VANCOUVER -- If 2020 were a normal year, hundreds of thousands of people would be crowding into downtown Vancouver this weekend for the annual Pride parade and festival.

It's an event that takes almost a year to plan, with organizers beginning preparation for the next year's events in September, according to Andrea Arnot, executive director of the Vancouver Pride Society.

Of course, 2020 is not a normal year. The global COVID-19 pandemic meant planning for this year's Pride events changed dramatically in the middle of the process. The parade was cancelled, but Pride had to go on.

"Tourism has obviously taken a hit," Arnot said. "We have lots of visitors that come specifically for Pride … It's hard and a little bit sad to think about the folks who won't be able to join us (in person)."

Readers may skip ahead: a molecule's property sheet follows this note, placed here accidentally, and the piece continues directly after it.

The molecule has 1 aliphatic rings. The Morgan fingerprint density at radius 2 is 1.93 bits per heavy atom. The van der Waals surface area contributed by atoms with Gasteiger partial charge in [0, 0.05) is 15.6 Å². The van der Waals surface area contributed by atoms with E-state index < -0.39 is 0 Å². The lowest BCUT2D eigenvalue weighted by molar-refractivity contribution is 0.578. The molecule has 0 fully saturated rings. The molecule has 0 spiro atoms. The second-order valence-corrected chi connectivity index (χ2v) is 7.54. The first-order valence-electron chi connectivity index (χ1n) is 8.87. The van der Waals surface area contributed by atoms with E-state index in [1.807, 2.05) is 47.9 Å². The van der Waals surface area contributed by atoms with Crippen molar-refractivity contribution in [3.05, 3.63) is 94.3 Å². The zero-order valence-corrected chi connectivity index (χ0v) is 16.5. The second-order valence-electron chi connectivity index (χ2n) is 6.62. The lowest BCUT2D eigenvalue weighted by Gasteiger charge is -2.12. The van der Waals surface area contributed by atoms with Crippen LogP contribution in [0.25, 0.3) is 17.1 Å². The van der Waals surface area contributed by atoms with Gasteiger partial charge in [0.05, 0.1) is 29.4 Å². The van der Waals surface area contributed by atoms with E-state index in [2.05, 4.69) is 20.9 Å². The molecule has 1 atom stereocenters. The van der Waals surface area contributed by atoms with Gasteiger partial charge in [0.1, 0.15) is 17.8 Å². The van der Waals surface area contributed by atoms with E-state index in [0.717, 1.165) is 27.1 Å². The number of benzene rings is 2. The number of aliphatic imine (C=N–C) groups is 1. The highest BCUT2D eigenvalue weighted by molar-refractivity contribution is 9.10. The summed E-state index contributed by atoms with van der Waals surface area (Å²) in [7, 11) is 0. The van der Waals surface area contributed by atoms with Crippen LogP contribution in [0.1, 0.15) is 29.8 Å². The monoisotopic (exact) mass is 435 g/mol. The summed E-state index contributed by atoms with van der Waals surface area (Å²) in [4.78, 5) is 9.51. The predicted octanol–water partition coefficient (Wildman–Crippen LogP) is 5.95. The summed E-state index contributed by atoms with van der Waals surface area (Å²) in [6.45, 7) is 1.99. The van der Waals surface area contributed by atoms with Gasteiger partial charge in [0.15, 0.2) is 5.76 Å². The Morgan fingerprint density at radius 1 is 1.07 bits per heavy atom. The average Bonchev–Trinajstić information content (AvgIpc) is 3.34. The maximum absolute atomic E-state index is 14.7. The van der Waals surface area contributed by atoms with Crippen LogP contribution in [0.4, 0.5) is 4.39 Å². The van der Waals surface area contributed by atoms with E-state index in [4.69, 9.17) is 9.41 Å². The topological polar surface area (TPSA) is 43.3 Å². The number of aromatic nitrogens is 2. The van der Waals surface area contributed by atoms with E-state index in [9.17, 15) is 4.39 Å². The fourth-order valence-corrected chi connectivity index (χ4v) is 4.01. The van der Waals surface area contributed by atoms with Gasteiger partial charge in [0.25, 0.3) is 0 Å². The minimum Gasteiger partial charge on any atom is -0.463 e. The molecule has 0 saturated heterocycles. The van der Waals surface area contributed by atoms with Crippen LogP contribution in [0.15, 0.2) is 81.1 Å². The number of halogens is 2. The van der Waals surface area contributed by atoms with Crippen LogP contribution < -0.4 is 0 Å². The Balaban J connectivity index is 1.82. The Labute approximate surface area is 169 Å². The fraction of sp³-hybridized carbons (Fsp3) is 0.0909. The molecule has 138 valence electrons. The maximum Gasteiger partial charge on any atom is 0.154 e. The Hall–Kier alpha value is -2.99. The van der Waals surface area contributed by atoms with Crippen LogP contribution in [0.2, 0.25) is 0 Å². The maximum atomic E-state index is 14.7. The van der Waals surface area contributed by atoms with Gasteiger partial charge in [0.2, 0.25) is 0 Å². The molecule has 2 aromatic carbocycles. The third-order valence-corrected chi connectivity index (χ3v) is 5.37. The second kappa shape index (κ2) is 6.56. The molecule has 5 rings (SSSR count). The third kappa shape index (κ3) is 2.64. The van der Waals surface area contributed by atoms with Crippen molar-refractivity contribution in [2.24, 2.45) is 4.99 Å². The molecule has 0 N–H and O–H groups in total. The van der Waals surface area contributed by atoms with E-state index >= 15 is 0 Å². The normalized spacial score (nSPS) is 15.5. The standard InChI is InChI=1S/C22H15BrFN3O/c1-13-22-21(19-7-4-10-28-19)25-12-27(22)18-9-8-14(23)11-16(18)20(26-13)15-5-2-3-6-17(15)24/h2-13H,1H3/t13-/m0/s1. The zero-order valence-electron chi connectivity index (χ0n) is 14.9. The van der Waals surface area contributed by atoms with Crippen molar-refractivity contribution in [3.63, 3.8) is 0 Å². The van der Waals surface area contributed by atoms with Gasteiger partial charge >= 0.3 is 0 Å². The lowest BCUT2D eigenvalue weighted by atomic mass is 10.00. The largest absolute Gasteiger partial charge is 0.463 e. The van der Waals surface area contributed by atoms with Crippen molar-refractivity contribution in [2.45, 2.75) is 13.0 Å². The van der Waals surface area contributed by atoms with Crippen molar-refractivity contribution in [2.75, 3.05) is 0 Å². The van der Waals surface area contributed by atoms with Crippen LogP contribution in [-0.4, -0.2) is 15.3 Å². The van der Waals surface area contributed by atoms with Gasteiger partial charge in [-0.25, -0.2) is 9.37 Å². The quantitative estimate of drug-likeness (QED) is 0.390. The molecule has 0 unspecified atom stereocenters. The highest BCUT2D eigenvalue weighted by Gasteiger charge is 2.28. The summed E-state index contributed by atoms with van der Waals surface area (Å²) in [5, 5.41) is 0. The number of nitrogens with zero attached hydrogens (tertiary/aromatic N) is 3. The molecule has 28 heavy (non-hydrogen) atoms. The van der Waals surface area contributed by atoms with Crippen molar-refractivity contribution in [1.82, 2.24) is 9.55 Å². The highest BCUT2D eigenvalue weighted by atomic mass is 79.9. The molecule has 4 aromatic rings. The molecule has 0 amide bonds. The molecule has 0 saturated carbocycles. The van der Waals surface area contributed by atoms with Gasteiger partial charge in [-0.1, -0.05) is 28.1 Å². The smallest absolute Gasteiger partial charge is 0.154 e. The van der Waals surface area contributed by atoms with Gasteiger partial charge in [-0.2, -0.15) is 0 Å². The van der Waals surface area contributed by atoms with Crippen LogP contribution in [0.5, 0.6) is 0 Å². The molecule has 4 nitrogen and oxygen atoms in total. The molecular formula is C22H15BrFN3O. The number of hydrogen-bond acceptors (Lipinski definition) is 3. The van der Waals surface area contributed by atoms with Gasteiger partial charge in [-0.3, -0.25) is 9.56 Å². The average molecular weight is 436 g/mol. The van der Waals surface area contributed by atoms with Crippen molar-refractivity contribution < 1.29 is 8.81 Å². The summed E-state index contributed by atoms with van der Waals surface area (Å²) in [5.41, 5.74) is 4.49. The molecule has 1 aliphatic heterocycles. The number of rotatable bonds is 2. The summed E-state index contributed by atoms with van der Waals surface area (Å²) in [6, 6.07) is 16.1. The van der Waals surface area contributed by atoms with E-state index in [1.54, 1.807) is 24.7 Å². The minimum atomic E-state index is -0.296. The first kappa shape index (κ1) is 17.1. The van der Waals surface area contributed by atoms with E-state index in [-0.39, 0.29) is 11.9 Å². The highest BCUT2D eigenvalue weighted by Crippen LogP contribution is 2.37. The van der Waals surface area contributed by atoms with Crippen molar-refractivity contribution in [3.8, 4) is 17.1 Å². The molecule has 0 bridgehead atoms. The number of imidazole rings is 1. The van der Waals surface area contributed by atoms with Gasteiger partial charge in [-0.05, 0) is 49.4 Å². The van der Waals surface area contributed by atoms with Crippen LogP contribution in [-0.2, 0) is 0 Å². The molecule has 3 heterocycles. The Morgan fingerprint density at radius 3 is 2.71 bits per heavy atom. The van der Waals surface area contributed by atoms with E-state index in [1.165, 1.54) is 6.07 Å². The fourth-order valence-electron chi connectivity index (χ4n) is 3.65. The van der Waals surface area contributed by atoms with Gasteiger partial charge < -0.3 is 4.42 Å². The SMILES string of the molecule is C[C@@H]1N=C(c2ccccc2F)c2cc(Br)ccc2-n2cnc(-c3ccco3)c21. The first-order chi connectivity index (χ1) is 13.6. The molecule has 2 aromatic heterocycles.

Organizers have moved the festival online, live-streaming events on the Vancouver Pride Society website.

While it's not the same as a typical Pride, it has its advantages, according to drag queen Conni Smudge, MC and host of some of the virtual pride events.

"Having this platform is actually a gift this year because there's going to be way more artists, way more people that aren't usually seen," Smudge said. "This way, everyone around the world can see the mosaic that makes up our community."

For the Instagrammers, large-scale art pieces by local queer, two-spirit and transgender artists have been installed around downtown.

"We wanted people to connect, even if it's online," Arnot said.

The underlying message of Pride - whether in person or online - can't be cancelled, she said.

"For queer and trans people, it’s that time of year they feel that sense of belonging and community and be out and proud and be who they are and feel safe to do so."

And when it's safe to do so in the West End again, the festival will be back.

With files from CTV News Vancouver's Nafeesa Karim